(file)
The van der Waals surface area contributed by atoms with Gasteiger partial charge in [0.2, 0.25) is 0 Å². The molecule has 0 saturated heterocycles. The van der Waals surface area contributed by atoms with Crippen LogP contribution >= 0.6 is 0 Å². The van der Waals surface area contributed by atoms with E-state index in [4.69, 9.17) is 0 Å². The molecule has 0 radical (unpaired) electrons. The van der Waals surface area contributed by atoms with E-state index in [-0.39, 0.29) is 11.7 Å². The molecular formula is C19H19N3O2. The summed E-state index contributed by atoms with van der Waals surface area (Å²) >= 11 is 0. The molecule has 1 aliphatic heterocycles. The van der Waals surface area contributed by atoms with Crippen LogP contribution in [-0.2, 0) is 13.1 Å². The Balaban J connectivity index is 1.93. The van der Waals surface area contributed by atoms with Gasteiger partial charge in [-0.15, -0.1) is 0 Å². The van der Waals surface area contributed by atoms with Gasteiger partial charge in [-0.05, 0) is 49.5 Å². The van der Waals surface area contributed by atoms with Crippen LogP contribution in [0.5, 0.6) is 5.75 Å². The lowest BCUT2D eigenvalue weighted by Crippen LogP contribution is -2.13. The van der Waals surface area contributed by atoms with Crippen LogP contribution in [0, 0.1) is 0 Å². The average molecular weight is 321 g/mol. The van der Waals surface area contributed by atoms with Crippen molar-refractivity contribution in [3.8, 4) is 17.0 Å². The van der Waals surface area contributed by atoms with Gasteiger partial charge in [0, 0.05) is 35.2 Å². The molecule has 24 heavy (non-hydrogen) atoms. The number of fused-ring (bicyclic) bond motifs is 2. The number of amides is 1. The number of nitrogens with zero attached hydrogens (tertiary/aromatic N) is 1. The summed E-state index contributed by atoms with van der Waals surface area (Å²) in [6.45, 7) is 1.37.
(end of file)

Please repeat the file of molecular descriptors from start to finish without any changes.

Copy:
The van der Waals surface area contributed by atoms with Gasteiger partial charge in [0.2, 0.25) is 0 Å². The molecule has 0 saturated heterocycles. The van der Waals surface area contributed by atoms with Crippen LogP contribution >= 0.6 is 0 Å². The van der Waals surface area contributed by atoms with E-state index in [4.69, 9.17) is 0 Å². The molecule has 0 radical (unpaired) electrons. The van der Waals surface area contributed by atoms with E-state index in [-0.39, 0.29) is 11.7 Å². The molecular formula is C19H19N3O2. The summed E-state index contributed by atoms with van der Waals surface area (Å²) >= 11 is 0. The molecule has 1 aliphatic heterocycles. The van der Waals surface area contributed by atoms with Crippen LogP contribution in [-0.2, 0) is 13.1 Å². The Balaban J connectivity index is 1.93. The van der Waals surface area contributed by atoms with Gasteiger partial charge in [-0.15, -0.1) is 0 Å². The van der Waals surface area contributed by atoms with Gasteiger partial charge in [-0.05, 0) is 49.5 Å². The van der Waals surface area contributed by atoms with Crippen LogP contribution in [0.5, 0.6) is 5.75 Å². The lowest BCUT2D eigenvalue weighted by Crippen LogP contribution is -2.13. The van der Waals surface area contributed by atoms with Crippen LogP contribution in [0, 0.1) is 0 Å². The average molecular weight is 321 g/mol. The van der Waals surface area contributed by atoms with Crippen molar-refractivity contribution in [3.8, 4) is 17.0 Å². The van der Waals surface area contributed by atoms with Gasteiger partial charge in [0, 0.05) is 35.2 Å². The molecule has 24 heavy (non-hydrogen) atoms. The number of fused-ring (bicyclic) bond motifs is 2. The number of amides is 1. The number of nitrogens with zero attached hydrogens (tertiary/aromatic N) is 1. The summed E-state index contributed by atoms with van der Waals surface area (Å²) in [6.45, 7) is 1.37.